JRF's #37 - After You've Blown It: Reconnecting with God and Others - by Erwin Lutzer

In this small, practical book, Erwin Luzter (pastor of Moody church in Chicago) speaks Gospel truth to a situation that we all have experience in - sin - or  "blowing it".

This book was an encouragement to me as I tend to be the kind of person that easily focuses on the weight of sin and when I "blow it" I am prone to let the cloud of my sin eclipse the sun of God's grace and forgiveness.  This book was great reminder that not only is that foolish, but compounds my problem by thinking that by wallowing in misery I am somehow able to earn God's favor.  Truly realizing the seriousness of sin should not push us away from God but push us to to the Cross.

While it does not even come close to plumbing the depths of the Gospel and its implications for our daily lives and relationships - and here and there where a few cheesy catch phrases that I found unhelpful and misleading -  I was routinely impressed with how concisely Lutzer was able to illustrate and explain powerful truths and their applications in this short book.

For that reason I would commend this book to any and all who have ever felt that their sin is beyond forgiveness and that they have "blown it" one time too many.


(speaking about the Prodigal Son) "...the father's love cuts both ways:  It beckons him to return, but also magnifies his own rebellion.  If the young man returns, he will have to face his own guilt and shame in the presence of undeserved love.  Grace is often more difficult to accept than the law wielded with a heavy club." - p.20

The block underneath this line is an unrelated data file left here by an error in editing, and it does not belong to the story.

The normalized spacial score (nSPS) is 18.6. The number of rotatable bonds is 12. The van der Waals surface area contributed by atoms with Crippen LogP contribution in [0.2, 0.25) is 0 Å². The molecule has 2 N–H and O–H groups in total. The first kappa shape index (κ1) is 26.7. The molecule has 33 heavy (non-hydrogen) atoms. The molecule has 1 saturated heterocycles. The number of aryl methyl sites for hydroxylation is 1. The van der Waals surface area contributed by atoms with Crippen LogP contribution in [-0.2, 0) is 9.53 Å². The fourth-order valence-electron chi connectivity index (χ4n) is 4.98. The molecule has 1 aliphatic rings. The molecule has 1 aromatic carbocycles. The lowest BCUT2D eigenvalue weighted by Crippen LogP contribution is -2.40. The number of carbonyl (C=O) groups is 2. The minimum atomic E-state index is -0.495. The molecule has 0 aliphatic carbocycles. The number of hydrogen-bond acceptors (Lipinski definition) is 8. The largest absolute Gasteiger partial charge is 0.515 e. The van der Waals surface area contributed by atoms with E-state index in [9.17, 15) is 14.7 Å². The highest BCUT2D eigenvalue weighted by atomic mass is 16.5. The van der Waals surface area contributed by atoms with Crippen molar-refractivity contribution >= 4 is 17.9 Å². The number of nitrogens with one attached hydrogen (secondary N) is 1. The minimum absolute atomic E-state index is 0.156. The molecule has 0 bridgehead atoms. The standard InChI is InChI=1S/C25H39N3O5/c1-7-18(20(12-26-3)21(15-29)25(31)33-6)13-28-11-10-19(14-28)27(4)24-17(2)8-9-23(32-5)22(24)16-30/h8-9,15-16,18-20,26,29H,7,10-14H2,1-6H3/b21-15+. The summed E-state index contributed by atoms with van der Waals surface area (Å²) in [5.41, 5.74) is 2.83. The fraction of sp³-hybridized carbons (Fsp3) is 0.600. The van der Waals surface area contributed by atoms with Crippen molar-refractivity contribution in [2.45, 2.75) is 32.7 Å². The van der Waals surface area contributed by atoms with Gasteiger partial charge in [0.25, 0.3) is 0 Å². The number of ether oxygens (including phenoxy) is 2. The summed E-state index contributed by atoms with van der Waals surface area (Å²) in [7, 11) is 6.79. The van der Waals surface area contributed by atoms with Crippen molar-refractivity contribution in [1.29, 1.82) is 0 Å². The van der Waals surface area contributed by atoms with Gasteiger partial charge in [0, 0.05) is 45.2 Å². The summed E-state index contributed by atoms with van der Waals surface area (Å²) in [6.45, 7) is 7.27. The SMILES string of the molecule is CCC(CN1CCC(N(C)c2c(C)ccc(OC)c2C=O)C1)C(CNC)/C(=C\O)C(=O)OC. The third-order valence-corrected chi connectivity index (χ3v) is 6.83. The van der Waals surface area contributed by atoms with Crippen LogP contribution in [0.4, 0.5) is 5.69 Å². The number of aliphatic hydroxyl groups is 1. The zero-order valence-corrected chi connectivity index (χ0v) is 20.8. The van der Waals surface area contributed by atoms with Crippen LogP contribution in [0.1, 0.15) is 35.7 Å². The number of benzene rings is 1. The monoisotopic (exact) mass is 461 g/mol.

"In light of God's grace, it is sheer arrogance for us to hang on to our guilt." - p.45

"Grace should create within us a passion for Christ that is greater than our passion to sin." - p. 67




JRF's #21 The Strange Case of Dr. Jekyll and Mr. Hyde by Robert Louis Stevenson

Though I had never read Robert Louis Stevenson's classic pschyo-horror, Dr. Jekyll and Mr. Hyde, I was fairly certain that I was not in for many surprises as the basic ideas of the story have become integrated into our cultural mythology.

However, reading this short book was quite more interesting and complex than I had expected.  Three significant surprises were: